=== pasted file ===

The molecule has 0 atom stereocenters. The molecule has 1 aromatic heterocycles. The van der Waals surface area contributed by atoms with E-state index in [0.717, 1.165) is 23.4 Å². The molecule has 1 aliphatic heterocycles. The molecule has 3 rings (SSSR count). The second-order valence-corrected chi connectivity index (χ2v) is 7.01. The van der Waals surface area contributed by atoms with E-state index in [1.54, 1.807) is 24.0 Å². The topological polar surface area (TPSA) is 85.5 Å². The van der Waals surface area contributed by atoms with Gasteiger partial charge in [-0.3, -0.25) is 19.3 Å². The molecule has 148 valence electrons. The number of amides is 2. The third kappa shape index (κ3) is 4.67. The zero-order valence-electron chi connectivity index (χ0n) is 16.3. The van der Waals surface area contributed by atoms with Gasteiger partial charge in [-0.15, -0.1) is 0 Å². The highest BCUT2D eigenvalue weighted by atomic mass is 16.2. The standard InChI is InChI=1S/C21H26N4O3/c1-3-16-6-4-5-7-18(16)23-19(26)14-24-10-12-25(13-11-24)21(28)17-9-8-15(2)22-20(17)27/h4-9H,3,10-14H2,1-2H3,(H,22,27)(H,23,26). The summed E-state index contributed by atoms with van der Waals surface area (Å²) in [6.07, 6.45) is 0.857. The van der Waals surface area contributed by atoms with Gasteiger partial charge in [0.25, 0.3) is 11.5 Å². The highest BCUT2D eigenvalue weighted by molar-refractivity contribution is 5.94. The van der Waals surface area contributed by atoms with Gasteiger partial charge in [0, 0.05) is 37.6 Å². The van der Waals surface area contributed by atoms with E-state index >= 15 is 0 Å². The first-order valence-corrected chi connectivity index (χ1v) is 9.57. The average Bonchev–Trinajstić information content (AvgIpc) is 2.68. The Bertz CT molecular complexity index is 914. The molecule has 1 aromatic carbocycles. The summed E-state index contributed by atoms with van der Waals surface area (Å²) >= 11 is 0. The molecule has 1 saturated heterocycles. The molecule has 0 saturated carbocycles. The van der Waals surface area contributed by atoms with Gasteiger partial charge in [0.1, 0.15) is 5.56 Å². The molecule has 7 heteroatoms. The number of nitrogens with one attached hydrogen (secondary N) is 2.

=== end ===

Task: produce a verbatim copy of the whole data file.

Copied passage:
The molecule has 0 atom stereocenters. The molecule has 1 aromatic heterocycles. The van der Waals surface area contributed by atoms with E-state index in [0.717, 1.165) is 23.4 Å². The molecule has 1 aliphatic heterocycles. The molecule has 3 rings (SSSR count). The second-order valence-corrected chi connectivity index (χ2v) is 7.01. The van der Waals surface area contributed by atoms with E-state index in [1.54, 1.807) is 24.0 Å². The topological polar surface area (TPSA) is 85.5 Å². The van der Waals surface area contributed by atoms with Gasteiger partial charge in [-0.3, -0.25) is 19.3 Å². The molecule has 148 valence electrons. The number of amides is 2. The third kappa shape index (κ3) is 4.67. The zero-order valence-electron chi connectivity index (χ0n) is 16.3. The van der Waals surface area contributed by atoms with Gasteiger partial charge in [-0.15, -0.1) is 0 Å². The highest BCUT2D eigenvalue weighted by atomic mass is 16.2. The standard InChI is InChI=1S/C21H26N4O3/c1-3-16-6-4-5-7-18(16)23-19(26)14-24-10-12-25(13-11-24)21(28)17-9-8-15(2)22-20(17)27/h4-9H,3,10-14H2,1-2H3,(H,22,27)(H,23,26). The summed E-state index contributed by atoms with van der Waals surface area (Å²) in [6.07, 6.45) is 0.857. The van der Waals surface area contributed by atoms with Gasteiger partial charge in [0.25, 0.3) is 11.5 Å². The highest BCUT2D eigenvalue weighted by molar-refractivity contribution is 5.94. The van der Waals surface area contributed by atoms with Gasteiger partial charge in [0, 0.05) is 37.6 Å². The van der Waals surface area contributed by atoms with E-state index >= 15 is 0 Å². The first-order valence-corrected chi connectivity index (χ1v) is 9.57. The average Bonchev–Trinajstić information content (AvgIpc) is 2.68. The Bertz CT molecular complexity index is 914. The molecule has 1 aromatic carbocycles. The summed E-state index contributed by atoms with van der Waals surface area (Å²) >= 11 is 0. The molecule has 1 saturated heterocycles. The molecule has 0 saturated carbocycles. The van der Waals surface area contributed by atoms with Gasteiger partial charge in [0.1, 0.15) is 5.56 Å². The molecule has 7 heteroatoms. The number of nitrogens with one attached hydrogen (secondary N) is 2.